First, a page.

Ok. Before we start, I know this a very touchy subject. I fully believe that good journalists are worth good wages. And I sympathise with all the 14,775 newspaper employees that lost their jobs in 2009, and the 1,643 already in 2010.
Unfortunately, the new revenues no longer support the old structures. And most news organisations are realising that perpetually waiting for those new revenues to rise, will kill them if their cost structures stay the same.
So, given that journalism, in all its many varied forms and formats, is vital to democracy and provides substantial utility beyond its democratic function, how can news organisations lower the cost of journalism?
In the print world, it was pretty much impossible to tell what readers actually read in a newspaper or magazine. Now, the interaction analytics are (sometimes terrifyingly) transparent. But I spoken to more than one digital newspaper exec who have admitted that the usage stats for most articles (anything authored from the main print journalist team) are completely ignored. The editors decide what readers should read, not the other way round. Contrast this with the rapidly growing blogs such as Huffington Post and Mashable, where authors are often remunerated according to pageviews – it is the definition of success (whether right or wrong).
Anyway, all that is to say that its vital to hear what the data is saying. If certain topics or authors are not engaging their audience, perhaps your publication is better without them. And hopefully your editorial focus won’t spiral inexorably towards “The Top 10 of Paris Hilton”…
By aggregating external content in a meaningful way, publishers can reduce the cost of covering areas where they do not focus and provide additional value. This avoids the drudgery of duplication, with every publisher covering the same story in their own words, without necessarily adding value. The aggregation must provide some utility to the reader, ideally by threading stories and topics, and ranking them according to popularity, influence, and recency.
Automation & Data Products
Its a very touchy subject, but there are valuable methods to automate reporting. Several projects are in process where reporting is actually written by algorithms, using relevant sentence construction and fact inclusion. But beyond this, there are huge opportunities for data (particularly government data) to be provided by news organisations as reporting. Readers are becoming more willing to dig through data, and less respectful of journalists’ viewpoints, so why not just throw powerful data streams out through usable interfaces?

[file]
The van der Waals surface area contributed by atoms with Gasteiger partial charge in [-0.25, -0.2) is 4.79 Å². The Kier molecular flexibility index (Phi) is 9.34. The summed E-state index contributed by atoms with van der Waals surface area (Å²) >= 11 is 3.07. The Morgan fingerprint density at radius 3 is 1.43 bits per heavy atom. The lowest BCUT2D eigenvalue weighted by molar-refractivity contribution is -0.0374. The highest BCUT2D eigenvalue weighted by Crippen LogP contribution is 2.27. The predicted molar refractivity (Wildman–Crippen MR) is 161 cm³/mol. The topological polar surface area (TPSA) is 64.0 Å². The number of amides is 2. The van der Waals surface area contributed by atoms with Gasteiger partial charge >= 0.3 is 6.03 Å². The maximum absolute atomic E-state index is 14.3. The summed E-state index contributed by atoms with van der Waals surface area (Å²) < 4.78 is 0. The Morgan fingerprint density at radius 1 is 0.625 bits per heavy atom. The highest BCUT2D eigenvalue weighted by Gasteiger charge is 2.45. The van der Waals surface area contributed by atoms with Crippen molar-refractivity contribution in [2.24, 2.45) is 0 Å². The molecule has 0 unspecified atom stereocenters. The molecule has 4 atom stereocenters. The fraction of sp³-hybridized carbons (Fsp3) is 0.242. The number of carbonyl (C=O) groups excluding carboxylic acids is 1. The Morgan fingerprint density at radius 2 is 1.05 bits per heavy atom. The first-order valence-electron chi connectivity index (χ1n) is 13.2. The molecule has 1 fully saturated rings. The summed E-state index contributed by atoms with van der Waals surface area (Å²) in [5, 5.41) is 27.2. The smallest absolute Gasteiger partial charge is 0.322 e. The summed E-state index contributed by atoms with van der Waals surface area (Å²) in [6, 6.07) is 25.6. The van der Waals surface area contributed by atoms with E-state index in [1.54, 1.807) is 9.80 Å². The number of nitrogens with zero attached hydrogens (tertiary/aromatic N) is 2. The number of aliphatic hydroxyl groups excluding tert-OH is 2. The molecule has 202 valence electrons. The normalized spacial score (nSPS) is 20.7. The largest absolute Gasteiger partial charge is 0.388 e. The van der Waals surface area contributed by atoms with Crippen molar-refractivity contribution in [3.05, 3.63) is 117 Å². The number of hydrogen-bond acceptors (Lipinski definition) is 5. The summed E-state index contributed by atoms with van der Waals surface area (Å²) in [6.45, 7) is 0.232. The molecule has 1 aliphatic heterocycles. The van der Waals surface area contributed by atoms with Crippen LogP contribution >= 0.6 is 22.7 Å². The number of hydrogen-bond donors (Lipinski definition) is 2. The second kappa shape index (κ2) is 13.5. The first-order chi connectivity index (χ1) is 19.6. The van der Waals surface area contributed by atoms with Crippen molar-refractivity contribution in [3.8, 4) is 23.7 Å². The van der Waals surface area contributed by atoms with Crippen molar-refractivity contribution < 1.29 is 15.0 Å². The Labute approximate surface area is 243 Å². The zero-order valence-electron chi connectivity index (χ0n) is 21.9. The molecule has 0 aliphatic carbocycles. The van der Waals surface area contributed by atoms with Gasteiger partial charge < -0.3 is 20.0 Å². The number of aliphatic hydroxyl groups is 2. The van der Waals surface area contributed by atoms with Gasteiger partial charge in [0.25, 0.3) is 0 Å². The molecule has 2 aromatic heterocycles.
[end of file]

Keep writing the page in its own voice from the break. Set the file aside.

It is often overlooked because it is not public facing, but one of the best ways to lower the cost of journalism, is to empower journalists with more relevant, detailed, and qualified information. The following tools have now been adopted into most newsrooms:
- Internal search (the ability to very quickly datamine the publisher’s archive for relevant material and previous reporting.
- External search (persistent search filters to show up the breaking news stories from around the world in real-time.
- Digital personal networks (the ability to quickly source quotes and confirm rumours with company representatives via Twitter and Skype).
- Multi-platform publishing (the ability to publish directly from the print workflow into the online CMS)
Citizen Journalism / Crowd-sourcing
With every major international event that occurs, it seems that citizen journalism takes another step into the mainstream. From Twitter reports emerging out of the streets of Iran, to videoblogs during the earthquakes in South America, the world is taking notice of personal voices, as tools such as Twitter and Youtube become a protocol for mass individual reporting. Many publishers have made great strides in this area, but still the vast majority of mainstream news is produced by paid journalists. There are certain areas which are very likely to move towards the crowd-sourcing model in the next years, including sports reports and hyperlocal news. And since a lot of reporting is already been done for free, why shouldn’t publishers take advantage?
Related articles by Zemanta
- What’s eating journalism: The objectivity myth… (sluggerotoole.com)
- Future of unpaid cit-J models: Dan Gillmor and Rory Cellan-Jones (audio) (blogs.journalism.co.uk)
- How Much Of That All Important Journalism Is Really PR? (techdirt.com)
- Journalism Educators Who Get It (newspaperdeathwatch.com)
- The Dire State of the Newspaper Industry [STATS] (mashable.com)